Rufus: You write that this population explosion is exactly what we’d expect to see in the genetic record. When people move into new territories where resources are far less limited, there’s no competition from other people, and game animals have no natural fear of humans, having never seen them before. So this is kind of a golden age—I mean, you’ve got this human-friendly landscape with these extraordinary megafauna, like enormous bison and mastodons. Are there giant sloths?
Jennifer: Sloths, dire wolves—it’s just extraordinary. I think, though, that I might edit myself. I was just at a conference, the Society for American Archeology Conference, and I was just in a session about the White Sands site, which I think we should talk about.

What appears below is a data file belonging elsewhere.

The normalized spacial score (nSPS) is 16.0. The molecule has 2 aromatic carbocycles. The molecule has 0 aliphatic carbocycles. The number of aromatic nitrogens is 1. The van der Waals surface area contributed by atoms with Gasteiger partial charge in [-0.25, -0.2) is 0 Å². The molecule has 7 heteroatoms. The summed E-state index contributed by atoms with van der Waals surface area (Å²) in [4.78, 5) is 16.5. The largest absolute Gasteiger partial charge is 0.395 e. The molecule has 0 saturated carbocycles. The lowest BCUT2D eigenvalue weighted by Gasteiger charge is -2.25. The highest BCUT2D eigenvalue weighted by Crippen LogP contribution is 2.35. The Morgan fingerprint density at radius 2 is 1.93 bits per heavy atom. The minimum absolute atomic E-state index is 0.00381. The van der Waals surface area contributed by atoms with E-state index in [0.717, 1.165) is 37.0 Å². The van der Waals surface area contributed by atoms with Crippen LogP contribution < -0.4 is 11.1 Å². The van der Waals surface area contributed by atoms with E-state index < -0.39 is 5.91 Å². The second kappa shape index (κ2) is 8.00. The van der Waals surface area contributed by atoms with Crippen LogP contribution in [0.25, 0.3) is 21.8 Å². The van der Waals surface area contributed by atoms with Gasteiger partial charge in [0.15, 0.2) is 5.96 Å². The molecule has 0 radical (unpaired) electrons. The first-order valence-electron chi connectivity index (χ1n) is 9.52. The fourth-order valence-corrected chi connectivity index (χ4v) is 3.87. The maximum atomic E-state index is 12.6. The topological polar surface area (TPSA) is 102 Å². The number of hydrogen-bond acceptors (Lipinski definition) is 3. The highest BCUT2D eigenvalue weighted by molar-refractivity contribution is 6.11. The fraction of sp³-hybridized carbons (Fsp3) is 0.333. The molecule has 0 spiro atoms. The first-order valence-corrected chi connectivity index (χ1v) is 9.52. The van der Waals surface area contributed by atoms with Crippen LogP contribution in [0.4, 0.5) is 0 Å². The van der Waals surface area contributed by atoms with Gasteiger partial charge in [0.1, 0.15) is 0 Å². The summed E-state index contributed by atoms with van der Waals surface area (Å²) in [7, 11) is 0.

One of the pieces of evidence that I took away from this site, and listening to some of the archeologists talk about it, is how the animals are reacting to humans. We can tell from their footprints. They’re describing these giant sloths coming across a footprint trail, left by humans, and you can see the sloth—this is extraordinary—standing up on their hind legs, shuffling around on the ground, and then dropping back down and changing directions away from the direction the humans are going. So I’m going to amend my imagination of this sort of idyllic paradise of the animals not knowing that humans are a threat, because clearly they knew.